By Robert de Loture Marine Academy, Paris Gallimard First Edition Copyright by Librairie Gallimard, 1949 Translated from the French by Clyde C. Taylor U.S. Fish and Wildlife Service Woods Hole, Massachusetts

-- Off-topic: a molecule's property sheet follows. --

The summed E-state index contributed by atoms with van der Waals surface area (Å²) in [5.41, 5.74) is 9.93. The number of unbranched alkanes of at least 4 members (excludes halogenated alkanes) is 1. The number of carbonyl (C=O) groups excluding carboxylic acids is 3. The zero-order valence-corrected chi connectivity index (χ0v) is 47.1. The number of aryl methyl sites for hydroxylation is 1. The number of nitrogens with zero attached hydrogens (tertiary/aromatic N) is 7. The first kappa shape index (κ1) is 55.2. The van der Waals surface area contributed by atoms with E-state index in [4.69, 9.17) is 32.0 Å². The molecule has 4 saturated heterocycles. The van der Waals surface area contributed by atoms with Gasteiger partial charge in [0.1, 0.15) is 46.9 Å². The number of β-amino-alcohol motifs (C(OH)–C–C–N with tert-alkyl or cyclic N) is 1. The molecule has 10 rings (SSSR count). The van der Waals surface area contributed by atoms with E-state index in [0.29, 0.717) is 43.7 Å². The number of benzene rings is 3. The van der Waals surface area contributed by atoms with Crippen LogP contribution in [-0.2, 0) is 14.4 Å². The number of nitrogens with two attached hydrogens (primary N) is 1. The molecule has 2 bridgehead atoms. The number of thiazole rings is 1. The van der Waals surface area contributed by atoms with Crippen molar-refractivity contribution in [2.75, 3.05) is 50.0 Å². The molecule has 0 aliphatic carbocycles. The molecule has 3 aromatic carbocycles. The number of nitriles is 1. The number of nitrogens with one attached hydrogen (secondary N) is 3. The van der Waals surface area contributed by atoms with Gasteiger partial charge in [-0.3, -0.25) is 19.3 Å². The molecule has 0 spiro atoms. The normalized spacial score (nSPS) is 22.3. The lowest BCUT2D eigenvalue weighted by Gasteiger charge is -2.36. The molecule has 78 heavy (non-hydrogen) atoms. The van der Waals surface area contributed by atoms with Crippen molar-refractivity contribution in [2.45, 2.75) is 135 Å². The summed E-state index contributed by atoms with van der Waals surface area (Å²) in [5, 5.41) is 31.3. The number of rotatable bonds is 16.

As soon as landed on the wharf, the cod passed to a convenient cutting table where they were headed, gutted, split and washed. The fish, opened flat by the operation of splitting, were immediately salted. For that, they were piled orderly. head to tail, each cod being vigorously rubbed with salt. then covered with a layer of salt proportional to its weight. These piles, protected from inclement weather by canvas tarpaulins, remained thus for eight days at the end of which time they constituted the green-salted cod, ready to undergo the long process of drying. To proceed to the latter, the cod, after a careful washing, were laid out, flesh up, on the beach, or, sometimes, on wooden platforms built on posts two or three feet above the ground. Thus expos d during the first day of preparation, they took the “first sunning. The second day the cod were again laid out on by on on the beach. They took the “second sunning” until noon after which they were assembled three by three. On the third day, a third exposure, which lasted th day, constituted the “third sunning. At nightfall they were formed into bunells of eight called “gavelottes” . The “fourth sunning” was given in th same condition as the prceding. On the evening of the fifth sunning, the cod were gathered in larger bundles, the “moutons”. At the end of the day of the sixth sunning”, the cod were amassed in piles of about fifty hundredweight, named “meulons” (haystacks). They were left thus for 6 to 12 days. At the end of this time, the cod were again laid on the beach. This was the seventh sunning, a day in which the piles were reformed in a fashion such that the less dry fish were placed in the upper part. Fifteen days later, the eighth sunning was given in conditions identical to that of the preceding; then one waited a month to give the ninth sunning. The preparations were then terminated and the drying had been so effective that cod thus treated could be sent to the hottest country without fear of spoiling in the course of the voyage. The drying completed by this method required a period of almost four months. It could, then, be applied only to cod captured during the first part of the season. As the date of departure approached the fish under.went a drying more and more incomplete. It became, then, an article of regional exportation or of local consumption on the return home. The last cod caught were put in boxes green-salted in the manner in which the bank boats practiced it.